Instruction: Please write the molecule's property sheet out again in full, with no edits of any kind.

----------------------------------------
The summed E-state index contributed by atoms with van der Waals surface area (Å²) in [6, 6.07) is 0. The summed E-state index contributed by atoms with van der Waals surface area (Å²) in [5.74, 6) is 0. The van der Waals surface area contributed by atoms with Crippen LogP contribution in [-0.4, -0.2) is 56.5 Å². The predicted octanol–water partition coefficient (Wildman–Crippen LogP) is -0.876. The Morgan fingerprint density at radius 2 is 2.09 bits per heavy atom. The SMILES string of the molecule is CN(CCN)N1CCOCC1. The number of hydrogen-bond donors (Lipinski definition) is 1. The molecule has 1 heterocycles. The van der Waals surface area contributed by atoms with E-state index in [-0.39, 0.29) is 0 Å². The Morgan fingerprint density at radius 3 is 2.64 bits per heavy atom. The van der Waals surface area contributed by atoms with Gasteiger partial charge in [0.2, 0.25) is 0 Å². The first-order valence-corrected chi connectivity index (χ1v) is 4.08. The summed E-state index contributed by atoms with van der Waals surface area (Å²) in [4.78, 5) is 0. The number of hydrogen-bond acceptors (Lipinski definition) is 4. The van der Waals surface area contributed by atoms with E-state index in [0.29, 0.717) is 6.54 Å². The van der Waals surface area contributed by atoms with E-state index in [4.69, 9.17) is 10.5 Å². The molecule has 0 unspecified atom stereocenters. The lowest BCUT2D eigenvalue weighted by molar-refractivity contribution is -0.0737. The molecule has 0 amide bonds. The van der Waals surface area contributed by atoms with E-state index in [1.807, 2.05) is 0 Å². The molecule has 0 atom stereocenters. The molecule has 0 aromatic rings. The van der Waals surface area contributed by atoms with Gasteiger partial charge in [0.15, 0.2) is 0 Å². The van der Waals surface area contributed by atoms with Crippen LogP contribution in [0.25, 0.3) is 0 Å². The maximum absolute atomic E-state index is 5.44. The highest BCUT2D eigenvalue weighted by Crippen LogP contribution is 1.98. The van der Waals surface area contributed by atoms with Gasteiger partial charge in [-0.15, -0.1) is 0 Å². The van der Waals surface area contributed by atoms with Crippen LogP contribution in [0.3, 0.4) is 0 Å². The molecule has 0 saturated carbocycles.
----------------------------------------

The summed E-state index contributed by atoms with van der Waals surface area (Å²) in [6, 6.07) is 0. The summed E-state index contributed by atoms with van der Waals surface area (Å²) in [5.74, 6) is 0. The van der Waals surface area contributed by atoms with Crippen LogP contribution in [-0.4, -0.2) is 56.5 Å². The predicted octanol–water partition coefficient (Wildman–Crippen LogP) is -0.876. The Morgan fingerprint density at radius 2 is 2.09 bits per heavy atom. The SMILES string of the molecule is CN(CCN)N1CCOCC1. The number of hydrogen-bond donors (Lipinski definition) is 1. The molecule has 1 heterocycles. The van der Waals surface area contributed by atoms with E-state index in [-0.39, 0.29) is 0 Å². The Morgan fingerprint density at radius 3 is 2.64 bits per heavy atom. The van der Waals surface area contributed by atoms with Gasteiger partial charge in [0.2, 0.25) is 0 Å². The first-order valence-corrected chi connectivity index (χ1v) is 4.08. The summed E-state index contributed by atoms with van der Waals surface area (Å²) in [4.78, 5) is 0. The number of hydrogen-bond acceptors (Lipinski definition) is 4. The van der Waals surface area contributed by atoms with E-state index in [0.29, 0.717) is 6.54 Å². The van der Waals surface area contributed by atoms with E-state index in [4.69, 9.17) is 10.5 Å². The molecule has 0 unspecified atom stereocenters. The lowest BCUT2D eigenvalue weighted by molar-refractivity contribution is -0.0737. The molecule has 0 amide bonds. The van der Waals surface area contributed by atoms with E-state index in [1.807, 2.05) is 0 Å². The molecule has 0 atom stereocenters. The molecule has 0 aromatic rings. The van der Waals surface area contributed by atoms with Gasteiger partial charge in [0.15, 0.2) is 0 Å². The van der Waals surface area contributed by atoms with Crippen LogP contribution in [0.25, 0.3) is 0 Å². The maximum absolute atomic E-state index is 5.44. The highest BCUT2D eigenvalue weighted by Crippen LogP contribution is 1.98. The van der Waals surface area contributed by atoms with Gasteiger partial charge in [-0.15, -0.1) is 0 Å². The van der Waals surface area contributed by atoms with Crippen LogP contribution in [0.3, 0.4) is 0 Å². The molecule has 0 saturated carbocycles.